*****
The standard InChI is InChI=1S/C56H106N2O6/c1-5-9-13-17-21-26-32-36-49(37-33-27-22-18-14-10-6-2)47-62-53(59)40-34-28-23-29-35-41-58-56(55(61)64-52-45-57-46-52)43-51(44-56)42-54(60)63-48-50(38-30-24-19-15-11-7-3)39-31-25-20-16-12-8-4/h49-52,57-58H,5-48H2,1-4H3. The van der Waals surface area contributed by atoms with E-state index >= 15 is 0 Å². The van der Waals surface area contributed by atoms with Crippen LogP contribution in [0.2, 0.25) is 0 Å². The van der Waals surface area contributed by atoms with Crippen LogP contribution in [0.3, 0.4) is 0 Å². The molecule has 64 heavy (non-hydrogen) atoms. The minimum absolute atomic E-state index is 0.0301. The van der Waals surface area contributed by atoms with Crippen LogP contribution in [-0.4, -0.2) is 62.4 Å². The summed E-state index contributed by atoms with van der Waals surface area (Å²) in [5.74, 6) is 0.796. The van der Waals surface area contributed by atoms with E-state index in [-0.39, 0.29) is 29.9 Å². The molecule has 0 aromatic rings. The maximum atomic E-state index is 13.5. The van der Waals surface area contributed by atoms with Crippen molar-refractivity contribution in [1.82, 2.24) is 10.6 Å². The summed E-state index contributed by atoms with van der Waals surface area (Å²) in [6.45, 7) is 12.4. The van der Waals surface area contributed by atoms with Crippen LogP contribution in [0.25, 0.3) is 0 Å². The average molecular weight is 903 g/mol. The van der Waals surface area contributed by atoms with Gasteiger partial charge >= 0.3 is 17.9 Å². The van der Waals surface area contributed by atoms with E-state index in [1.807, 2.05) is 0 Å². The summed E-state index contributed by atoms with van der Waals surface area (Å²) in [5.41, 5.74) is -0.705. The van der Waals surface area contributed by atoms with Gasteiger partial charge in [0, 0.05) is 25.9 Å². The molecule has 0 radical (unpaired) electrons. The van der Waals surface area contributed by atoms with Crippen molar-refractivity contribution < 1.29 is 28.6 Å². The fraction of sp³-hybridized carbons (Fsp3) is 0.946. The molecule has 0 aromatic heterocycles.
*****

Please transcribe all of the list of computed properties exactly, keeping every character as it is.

The standard InChI is InChI=1S/C56H106N2O6/c1-5-9-13-17-21-26-32-36-49(37-33-27-22-18-14-10-6-2)47-62-53(59)40-34-28-23-29-35-41-58-56(55(61)64-52-45-57-46-52)43-51(44-56)42-54(60)63-48-50(38-30-24-19-15-11-7-3)39-31-25-20-16-12-8-4/h49-52,57-58H,5-48H2,1-4H3. The van der Waals surface area contributed by atoms with E-state index >= 15 is 0 Å². The van der Waals surface area contributed by atoms with Crippen LogP contribution in [0.2, 0.25) is 0 Å². The van der Waals surface area contributed by atoms with Crippen LogP contribution in [0.3, 0.4) is 0 Å². The molecule has 64 heavy (non-hydrogen) atoms. The minimum absolute atomic E-state index is 0.0301. The van der Waals surface area contributed by atoms with Crippen LogP contribution in [-0.4, -0.2) is 62.4 Å². The summed E-state index contributed by atoms with van der Waals surface area (Å²) in [5.74, 6) is 0.796. The van der Waals surface area contributed by atoms with E-state index in [-0.39, 0.29) is 29.9 Å². The molecule has 0 aromatic rings. The maximum atomic E-state index is 13.5. The van der Waals surface area contributed by atoms with Crippen molar-refractivity contribution in [1.82, 2.24) is 10.6 Å². The summed E-state index contributed by atoms with van der Waals surface area (Å²) in [6.45, 7) is 12.4. The van der Waals surface area contributed by atoms with Crippen LogP contribution in [0.25, 0.3) is 0 Å². The average molecular weight is 903 g/mol. The van der Waals surface area contributed by atoms with Gasteiger partial charge >= 0.3 is 17.9 Å². The van der Waals surface area contributed by atoms with E-state index in [1.807, 2.05) is 0 Å². The summed E-state index contributed by atoms with van der Waals surface area (Å²) in [5.41, 5.74) is -0.705. The van der Waals surface area contributed by atoms with Gasteiger partial charge in [0, 0.05) is 25.9 Å². The molecule has 0 radical (unpaired) electrons. The van der Waals surface area contributed by atoms with Crippen molar-refractivity contribution < 1.29 is 28.6 Å². The fraction of sp³-hybridized carbons (Fsp3) is 0.946. The molecule has 0 aromatic heterocycles.